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Bernie Sanders Leads Field In Colorado

You are currently viewing Bernie Sanders Leads Field In Colorado
Bernie Sanders with supporters, photo by Gage Skidmore, used under CC BY-SA 2.0
  • Post category:News

Bernie Sanders with supporters, photo by Gage Skidmore, used under CC BY-SA 2.0

A new Democratic primary poll released Wednesday from Magellan Strategies showed Vermont Senator Bernie Sanders leading the field of candidates in Colorado by double digits.

In first place, Bernie Sanders garnered 27 percent of respondents’ support, a full 12 percentage points over Massachusetts Senator Elizabeth Warren. With 15 percent, she eclipsed the centrists trailing closely behind. South Bend Mayor Pete Buttigieg follows her with 12 percent, then former New York Mayor Michael Bloomberg and former Vice President Joe Biden tie with 11 percent.

In a race that’s seen a fair amount of fluctuation, the consistency of recent polling suggests Bernie Sanders has locked his frontrunner status. Going into Super Tuesday next week, analysts believe Sanders looks favorable. A plurality of delegates seems all but certain.

However, obtaining the most delegates fails to guarantee the nomination. In July’s Democratic convention, the first-round vote only includes committed delegates from the states’ primaries. If no candidate receives an outright majority, totalling 1,991 delegates, a second round determines the ultimate victor.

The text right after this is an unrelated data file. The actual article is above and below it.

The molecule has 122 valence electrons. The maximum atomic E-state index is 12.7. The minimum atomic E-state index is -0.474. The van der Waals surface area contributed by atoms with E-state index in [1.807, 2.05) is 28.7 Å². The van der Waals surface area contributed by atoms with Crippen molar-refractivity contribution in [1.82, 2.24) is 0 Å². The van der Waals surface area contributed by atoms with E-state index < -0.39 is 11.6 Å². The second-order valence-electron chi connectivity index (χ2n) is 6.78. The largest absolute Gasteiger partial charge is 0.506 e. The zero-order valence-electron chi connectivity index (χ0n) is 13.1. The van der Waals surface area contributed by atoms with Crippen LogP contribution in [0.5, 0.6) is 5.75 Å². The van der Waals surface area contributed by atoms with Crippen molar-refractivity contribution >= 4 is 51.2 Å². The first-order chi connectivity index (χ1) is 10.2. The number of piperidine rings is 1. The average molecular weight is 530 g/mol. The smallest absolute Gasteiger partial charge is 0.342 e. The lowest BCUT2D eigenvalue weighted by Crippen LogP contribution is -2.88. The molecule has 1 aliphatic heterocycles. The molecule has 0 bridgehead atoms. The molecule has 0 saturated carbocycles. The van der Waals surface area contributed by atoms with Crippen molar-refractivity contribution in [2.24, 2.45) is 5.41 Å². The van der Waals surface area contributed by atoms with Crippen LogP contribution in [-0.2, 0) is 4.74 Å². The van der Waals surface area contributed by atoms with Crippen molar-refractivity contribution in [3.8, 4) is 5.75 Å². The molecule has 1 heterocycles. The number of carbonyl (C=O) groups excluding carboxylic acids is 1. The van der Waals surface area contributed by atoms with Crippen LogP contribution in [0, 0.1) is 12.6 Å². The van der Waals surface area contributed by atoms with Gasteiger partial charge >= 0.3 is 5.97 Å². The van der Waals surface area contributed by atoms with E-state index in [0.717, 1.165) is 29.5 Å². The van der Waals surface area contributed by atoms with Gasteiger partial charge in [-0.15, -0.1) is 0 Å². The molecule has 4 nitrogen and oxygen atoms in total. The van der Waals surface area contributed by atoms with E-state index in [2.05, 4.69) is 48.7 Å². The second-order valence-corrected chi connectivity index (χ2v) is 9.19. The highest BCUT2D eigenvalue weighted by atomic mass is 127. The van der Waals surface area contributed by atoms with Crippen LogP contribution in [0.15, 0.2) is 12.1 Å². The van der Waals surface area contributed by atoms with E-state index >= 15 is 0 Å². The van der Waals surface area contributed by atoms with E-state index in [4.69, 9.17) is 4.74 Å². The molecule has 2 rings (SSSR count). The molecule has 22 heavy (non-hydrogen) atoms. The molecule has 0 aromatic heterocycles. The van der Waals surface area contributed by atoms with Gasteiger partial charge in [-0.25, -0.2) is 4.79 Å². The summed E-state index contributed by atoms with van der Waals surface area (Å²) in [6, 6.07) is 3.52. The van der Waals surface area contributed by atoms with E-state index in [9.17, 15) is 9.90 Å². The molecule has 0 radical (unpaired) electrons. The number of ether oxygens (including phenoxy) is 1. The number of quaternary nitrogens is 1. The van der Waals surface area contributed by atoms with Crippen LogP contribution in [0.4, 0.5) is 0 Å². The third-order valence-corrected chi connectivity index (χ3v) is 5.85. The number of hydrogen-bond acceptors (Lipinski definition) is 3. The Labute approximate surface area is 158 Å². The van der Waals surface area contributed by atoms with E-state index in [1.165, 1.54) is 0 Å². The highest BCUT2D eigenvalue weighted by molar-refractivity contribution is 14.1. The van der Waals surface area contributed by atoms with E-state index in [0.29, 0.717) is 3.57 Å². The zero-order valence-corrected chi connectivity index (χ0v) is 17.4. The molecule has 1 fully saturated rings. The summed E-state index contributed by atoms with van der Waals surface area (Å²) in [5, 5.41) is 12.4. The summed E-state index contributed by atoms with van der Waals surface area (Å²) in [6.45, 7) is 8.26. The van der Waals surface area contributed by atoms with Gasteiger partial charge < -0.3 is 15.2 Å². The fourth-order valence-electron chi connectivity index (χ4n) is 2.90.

Bernie Sanders Facing Potential Second Hurdle of Contested Convention

Concerns over such a scenario worry supporters of Bernie Sanders. A contested convention allows superdelegates, party members free to select a candidate without the will of the voters, to participate in the process.

Given Bernie’s outsider status within the party, many suggest these superdelegates will vote against him. While all the other candidates argue in favor of the permitting superdelegates to choose for themselves, critics suggest a contested convention allows party loyalists the opportunity to undermine the will of the people.

Some point to Sanders’s comments from the 2016 primary, in which he trailed former Secretary of State Hillary Clinton in both delegates and popular vote. During that time, he suggested superdelegates might tip in his favor.

The differentiating factor involves media coverage. During the 2016 race, news outlets essentially allotted the superdelegates to Clinton despite the ongoing primaries. It left voters with the impression of a comfortable lead over Sanders.

In the wake of the 2016 Democratic primary, many progressive felt slighted by a Democratic Party intent on ensuring Clinton’s victory.

Now, superdelegates remain undecided, so far as the public is concerned. Their involvement during a contested convention holds the potential to deliver the nomination to a candidate with a smaller slice of the popular vote.

Though, Sanders still stands a chance of obtaining a majority, edging out the possibility of a brokered convention. His polling in Colorado mirrors his numbers in delegate-rich states like California and Texas, though the later shows a tighter race.

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